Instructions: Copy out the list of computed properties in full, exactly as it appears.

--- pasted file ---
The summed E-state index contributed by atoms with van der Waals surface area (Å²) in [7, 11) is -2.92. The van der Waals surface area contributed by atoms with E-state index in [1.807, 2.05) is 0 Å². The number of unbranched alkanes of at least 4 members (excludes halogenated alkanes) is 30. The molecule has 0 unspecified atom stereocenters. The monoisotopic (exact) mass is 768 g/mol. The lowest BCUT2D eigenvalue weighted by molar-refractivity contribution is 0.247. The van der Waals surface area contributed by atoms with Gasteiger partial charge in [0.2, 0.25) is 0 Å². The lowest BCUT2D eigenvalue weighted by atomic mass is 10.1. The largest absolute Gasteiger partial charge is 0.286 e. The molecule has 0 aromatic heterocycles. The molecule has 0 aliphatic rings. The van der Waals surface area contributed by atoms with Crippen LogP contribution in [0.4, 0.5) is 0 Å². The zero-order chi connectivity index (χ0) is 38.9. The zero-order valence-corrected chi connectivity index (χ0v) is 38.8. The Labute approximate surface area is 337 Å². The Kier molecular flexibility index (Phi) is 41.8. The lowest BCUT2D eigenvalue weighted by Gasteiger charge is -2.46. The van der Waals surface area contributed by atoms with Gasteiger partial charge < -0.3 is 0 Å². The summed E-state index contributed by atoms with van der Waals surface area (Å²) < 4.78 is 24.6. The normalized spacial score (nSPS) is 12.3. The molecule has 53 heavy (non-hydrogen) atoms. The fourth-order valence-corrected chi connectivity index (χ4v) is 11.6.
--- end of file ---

The summed E-state index contributed by atoms with van der Waals surface area (Å²) in [7, 11) is -2.92. The van der Waals surface area contributed by atoms with E-state index in [1.807, 2.05) is 0 Å². The number of unbranched alkanes of at least 4 members (excludes halogenated alkanes) is 30. The molecule has 0 unspecified atom stereocenters. The monoisotopic (exact) mass is 768 g/mol. The lowest BCUT2D eigenvalue weighted by molar-refractivity contribution is 0.247. The van der Waals surface area contributed by atoms with Gasteiger partial charge in [0.2, 0.25) is 0 Å². The lowest BCUT2D eigenvalue weighted by atomic mass is 10.1. The largest absolute Gasteiger partial charge is 0.286 e. The molecule has 0 aromatic heterocycles. The molecule has 0 aliphatic rings. The van der Waals surface area contributed by atoms with Crippen LogP contribution in [0.4, 0.5) is 0 Å². The zero-order chi connectivity index (χ0) is 38.9. The zero-order valence-corrected chi connectivity index (χ0v) is 38.8. The Labute approximate surface area is 337 Å². The Kier molecular flexibility index (Phi) is 41.8. The lowest BCUT2D eigenvalue weighted by Gasteiger charge is -2.46. The van der Waals surface area contributed by atoms with Gasteiger partial charge < -0.3 is 0 Å². The summed E-state index contributed by atoms with van der Waals surface area (Å²) < 4.78 is 24.6. The normalized spacial score (nSPS) is 12.3. The molecule has 53 heavy (non-hydrogen) atoms. The fourth-order valence-corrected chi connectivity index (χ4v) is 11.6.